Topics: Radio resource management, Universal Mobile Telecommunications System, Quadrature amplitude modulation Pages: 16 (5194 words) Published: May 12, 2013
ER02s16 03-12-04 12.31 Sida 16

WCDMA evolved—High-speed packet-data services
Stefan Parkvall, Eva Englund, Peter Malm, Tomas Hedberg, Magnus Persson and Janne Peisa

Compared to second-generation systems, one of the most important aspects of third-generation mobile systems is enhanced packet-data access. WCDMA Release 99 provides data rates of 384 kbit/s for wide area coverage and up to 2 Mbit/s for hot-spot areas, which is sufficient for most existing packet-data applications. However, as the use of packetdata services increases and new services are introduced, greater capacity will be required. WCDMA Release 5 extends the specification with, among other things, a new downlink transport channel that enhances support for interactive, background, and to some extent, streaming services, yielding a considerable increase in capacity compared to Release 99. It also significantly reduces delay and provides peak data rates of up to 14 Mbit/s. This enhancement, which commonly goes under the abbreviation, HSDPA, is the first step of evolving WCDMA to provide even more outstanding performance. The authors describe the basic principles used by this enhancement and how they are incorporated into the specification and products. They also explain the associated system and end-user benefits.

High-speed downlink shared channel
WCDMA Release 5 extends the WCDMA specification with a new downlink transport channel, called high-speed downlink shared channel. With shared channel transmission, a certain amount of the channelization codes and transmission power in a cell are considered a common resource that is dynamically shared among users, primarily in the time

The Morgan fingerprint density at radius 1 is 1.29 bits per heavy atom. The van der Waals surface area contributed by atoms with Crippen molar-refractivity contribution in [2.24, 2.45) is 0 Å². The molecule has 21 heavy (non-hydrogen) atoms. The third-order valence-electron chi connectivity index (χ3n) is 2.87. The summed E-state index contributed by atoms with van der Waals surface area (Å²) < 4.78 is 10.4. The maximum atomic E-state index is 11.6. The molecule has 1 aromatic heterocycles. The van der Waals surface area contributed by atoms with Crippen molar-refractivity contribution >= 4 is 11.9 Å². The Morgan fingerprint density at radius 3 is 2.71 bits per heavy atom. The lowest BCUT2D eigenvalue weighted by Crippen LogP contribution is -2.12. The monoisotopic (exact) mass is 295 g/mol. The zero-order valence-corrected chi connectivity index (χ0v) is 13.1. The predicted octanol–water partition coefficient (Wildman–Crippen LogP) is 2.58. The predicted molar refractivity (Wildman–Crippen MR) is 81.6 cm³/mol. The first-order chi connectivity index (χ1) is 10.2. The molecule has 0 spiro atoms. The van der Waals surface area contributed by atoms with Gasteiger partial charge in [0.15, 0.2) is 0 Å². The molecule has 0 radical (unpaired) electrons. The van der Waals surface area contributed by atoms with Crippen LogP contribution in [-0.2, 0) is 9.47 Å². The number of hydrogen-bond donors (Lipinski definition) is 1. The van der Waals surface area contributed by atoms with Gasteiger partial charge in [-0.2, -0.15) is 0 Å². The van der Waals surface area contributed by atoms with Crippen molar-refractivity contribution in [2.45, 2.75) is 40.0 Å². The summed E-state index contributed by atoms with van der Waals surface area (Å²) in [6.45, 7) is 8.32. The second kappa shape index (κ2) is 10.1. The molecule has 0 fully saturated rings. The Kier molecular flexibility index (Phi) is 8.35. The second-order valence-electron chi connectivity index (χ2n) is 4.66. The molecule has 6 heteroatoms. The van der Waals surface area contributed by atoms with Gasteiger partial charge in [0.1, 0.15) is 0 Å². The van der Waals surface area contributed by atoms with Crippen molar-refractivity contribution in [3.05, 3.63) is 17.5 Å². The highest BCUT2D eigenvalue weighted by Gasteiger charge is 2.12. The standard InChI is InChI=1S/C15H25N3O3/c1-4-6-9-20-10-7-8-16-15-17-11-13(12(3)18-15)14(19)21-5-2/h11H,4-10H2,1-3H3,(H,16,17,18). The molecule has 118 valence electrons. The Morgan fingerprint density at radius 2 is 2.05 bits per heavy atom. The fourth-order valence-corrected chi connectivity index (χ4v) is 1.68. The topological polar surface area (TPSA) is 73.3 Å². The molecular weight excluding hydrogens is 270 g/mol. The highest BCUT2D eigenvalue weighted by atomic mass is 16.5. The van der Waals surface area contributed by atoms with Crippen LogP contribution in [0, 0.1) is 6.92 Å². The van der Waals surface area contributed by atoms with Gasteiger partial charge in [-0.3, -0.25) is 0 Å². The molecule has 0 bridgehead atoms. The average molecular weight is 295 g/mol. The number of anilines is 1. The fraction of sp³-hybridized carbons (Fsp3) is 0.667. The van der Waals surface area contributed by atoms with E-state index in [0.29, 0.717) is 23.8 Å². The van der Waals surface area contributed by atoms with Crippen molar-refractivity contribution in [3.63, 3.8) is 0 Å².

domain. Shared-channel transmission makes more efficient use of available code resources in WCDMA. HSDPA also supports new features that rely on, and are tightly coupled to, the rapid adaptation of transmission parameters to instantaneous radio conditions: • Fast link adaptation—instead of compensating for varying downlink radio conditions by means of power control, the transmission power is kept constant. Fast rate adjustment is used to adapt to the varying radio conditions. Commonly referred to as link adaptation, this method is more efficient than power control for services that tolerate short-term variations in the data rate. To further increase capacity and data rates, spectral-efficient 16-quadrature amplitude modulation (16QAM) can be used, channel conditions permitting. • Fast hybrid-ARQ with soft-combining— the terminal (user equipment, UE), can rapidly request retransmission of erroneously received data, substantially reducing delay and increasing capacity (compared to Release 99). Prior to decoding, the terminal combines information from the original transmission with that of later retransmissions. This practice, called soft-combining, increases capacity and robustness. • Fast channel-dependent scheduling— The scheduler determines to which terminal the shared channel transmission

3GPP Third-generation Partnership Project 16QAM 16-quadrature amplitude modulation ARQ Automatic repeat request CIR Carrier-to-interference ratio DCH Dedicated channel G-RAKE Generalized RAKE HSDPA High-speed downlink packet access HS-DSCH High-speed downlink shared channel HS-SCCH High-speed shared control channel MAC Medium access control PDCP Packet data convergence protocol PF Proportional-fair (scheduler) QPSK Quadrature phase-shift keying RAB RAN RBS RLC RNC RR RRC RTP SGSN TCP TTI UDP UE UMTS WCDMA Radio access bearer Radio access network Radio base station Radio link control Radio network controller Round-robin (scheduler) Radio resource control Real-time protocol Serving GPRS support node Transmission control protocol Transmission time interval User datagram protocol User equipment (mobile handset or terminal) Universal mobile telecommunications system Wideband code-division multiple access Ericsson Review No. 2, 2003


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